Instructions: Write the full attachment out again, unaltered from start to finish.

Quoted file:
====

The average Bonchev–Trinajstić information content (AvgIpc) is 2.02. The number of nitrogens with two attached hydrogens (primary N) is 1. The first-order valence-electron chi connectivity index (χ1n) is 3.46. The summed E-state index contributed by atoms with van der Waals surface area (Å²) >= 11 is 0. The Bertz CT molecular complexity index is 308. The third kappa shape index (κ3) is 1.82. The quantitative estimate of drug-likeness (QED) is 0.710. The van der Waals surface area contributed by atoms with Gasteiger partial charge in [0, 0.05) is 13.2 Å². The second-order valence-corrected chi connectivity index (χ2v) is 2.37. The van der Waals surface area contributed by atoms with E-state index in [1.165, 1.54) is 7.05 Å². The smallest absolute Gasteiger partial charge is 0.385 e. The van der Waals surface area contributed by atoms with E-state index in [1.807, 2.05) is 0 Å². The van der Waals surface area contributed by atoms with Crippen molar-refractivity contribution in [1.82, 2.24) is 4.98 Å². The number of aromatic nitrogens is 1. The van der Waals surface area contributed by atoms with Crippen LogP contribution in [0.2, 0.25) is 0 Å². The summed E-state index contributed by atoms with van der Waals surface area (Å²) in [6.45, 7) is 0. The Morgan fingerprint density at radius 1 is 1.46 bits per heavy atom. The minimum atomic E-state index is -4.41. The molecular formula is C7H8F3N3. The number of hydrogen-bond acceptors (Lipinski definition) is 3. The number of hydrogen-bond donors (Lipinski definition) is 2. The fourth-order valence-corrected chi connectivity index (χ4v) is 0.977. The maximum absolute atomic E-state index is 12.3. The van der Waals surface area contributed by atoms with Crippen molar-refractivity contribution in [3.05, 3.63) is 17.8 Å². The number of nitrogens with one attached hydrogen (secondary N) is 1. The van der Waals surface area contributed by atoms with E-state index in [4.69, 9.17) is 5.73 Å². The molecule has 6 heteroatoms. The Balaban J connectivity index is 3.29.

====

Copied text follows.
The average Bonchev–Trinajstić information content (AvgIpc) is 2.02. The number of nitrogens with two attached hydrogens (primary N) is 1. The first-order valence-electron chi connectivity index (χ1n) is 3.46. The summed E-state index contributed by atoms with van der Waals surface area (Å²) >= 11 is 0. The Bertz CT molecular complexity index is 308. The third kappa shape index (κ3) is 1.82. The quantitative estimate of drug-likeness (QED) is 0.710. The van der Waals surface area contributed by atoms with Gasteiger partial charge in [0, 0.05) is 13.2 Å². The second-order valence-corrected chi connectivity index (χ2v) is 2.37. The van der Waals surface area contributed by atoms with E-state index in [1.165, 1.54) is 7.05 Å². The smallest absolute Gasteiger partial charge is 0.385 e. The van der Waals surface area contributed by atoms with E-state index in [1.807, 2.05) is 0 Å². The van der Waals surface area contributed by atoms with Crippen molar-refractivity contribution in [1.82, 2.24) is 4.98 Å². The number of aromatic nitrogens is 1. The van der Waals surface area contributed by atoms with Crippen LogP contribution in [0.2, 0.25) is 0 Å². The summed E-state index contributed by atoms with van der Waals surface area (Å²) in [6.45, 7) is 0. The Morgan fingerprint density at radius 1 is 1.46 bits per heavy atom. The minimum atomic E-state index is -4.41. The molecular formula is C7H8F3N3. The number of hydrogen-bond acceptors (Lipinski definition) is 3. The number of hydrogen-bond donors (Lipinski definition) is 2. The fourth-order valence-corrected chi connectivity index (χ4v) is 0.977. The maximum absolute atomic E-state index is 12.3. The van der Waals surface area contributed by atoms with Crippen molar-refractivity contribution in [3.05, 3.63) is 17.8 Å². The number of nitrogens with one attached hydrogen (secondary N) is 1. The van der Waals surface area contributed by atoms with E-state index in [4.69, 9.17) is 5.73 Å². The molecule has 6 heteroatoms. The Balaban J connectivity index is 3.29.